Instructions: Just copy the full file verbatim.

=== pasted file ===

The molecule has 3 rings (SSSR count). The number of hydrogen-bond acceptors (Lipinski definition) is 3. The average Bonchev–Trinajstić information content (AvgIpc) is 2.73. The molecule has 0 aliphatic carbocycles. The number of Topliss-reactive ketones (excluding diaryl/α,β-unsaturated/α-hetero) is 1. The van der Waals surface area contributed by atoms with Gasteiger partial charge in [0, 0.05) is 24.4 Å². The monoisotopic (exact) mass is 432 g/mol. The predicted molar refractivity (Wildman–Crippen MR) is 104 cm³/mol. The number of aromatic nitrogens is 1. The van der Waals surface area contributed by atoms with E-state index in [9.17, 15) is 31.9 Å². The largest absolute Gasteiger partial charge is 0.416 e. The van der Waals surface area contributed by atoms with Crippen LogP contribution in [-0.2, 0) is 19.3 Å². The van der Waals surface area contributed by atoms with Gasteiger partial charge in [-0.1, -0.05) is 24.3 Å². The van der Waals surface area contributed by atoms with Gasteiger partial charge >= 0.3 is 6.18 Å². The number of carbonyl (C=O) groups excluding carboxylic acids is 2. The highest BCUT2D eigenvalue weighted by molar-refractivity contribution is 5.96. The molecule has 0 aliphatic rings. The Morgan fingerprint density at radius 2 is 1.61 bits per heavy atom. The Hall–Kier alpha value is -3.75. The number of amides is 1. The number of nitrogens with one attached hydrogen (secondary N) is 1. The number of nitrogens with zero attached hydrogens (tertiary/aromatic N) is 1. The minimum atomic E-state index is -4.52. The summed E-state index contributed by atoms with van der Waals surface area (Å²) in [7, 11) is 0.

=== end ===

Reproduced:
The molecule has 3 rings (SSSR count). The number of hydrogen-bond acceptors (Lipinski definition) is 3. The average Bonchev–Trinajstić information content (AvgIpc) is 2.73. The molecule has 0 aliphatic carbocycles. The number of Topliss-reactive ketones (excluding diaryl/α,β-unsaturated/α-hetero) is 1. The van der Waals surface area contributed by atoms with Gasteiger partial charge in [0, 0.05) is 24.4 Å². The monoisotopic (exact) mass is 432 g/mol. The predicted molar refractivity (Wildman–Crippen MR) is 104 cm³/mol. The number of aromatic nitrogens is 1. The van der Waals surface area contributed by atoms with E-state index in [9.17, 15) is 31.9 Å². The largest absolute Gasteiger partial charge is 0.416 e. The van der Waals surface area contributed by atoms with Crippen LogP contribution in [-0.2, 0) is 19.3 Å². The van der Waals surface area contributed by atoms with Gasteiger partial charge in [-0.1, -0.05) is 24.3 Å². The van der Waals surface area contributed by atoms with Gasteiger partial charge >= 0.3 is 6.18 Å². The number of carbonyl (C=O) groups excluding carboxylic acids is 2. The highest BCUT2D eigenvalue weighted by molar-refractivity contribution is 5.96. The molecule has 0 aliphatic rings. The Morgan fingerprint density at radius 2 is 1.61 bits per heavy atom. The Hall–Kier alpha value is -3.75. The number of amides is 1. The number of nitrogens with one attached hydrogen (secondary N) is 1. The number of nitrogens with zero attached hydrogens (tertiary/aromatic N) is 1. The minimum atomic E-state index is -4.52. The summed E-state index contributed by atoms with van der Waals surface area (Å²) in [7, 11) is 0.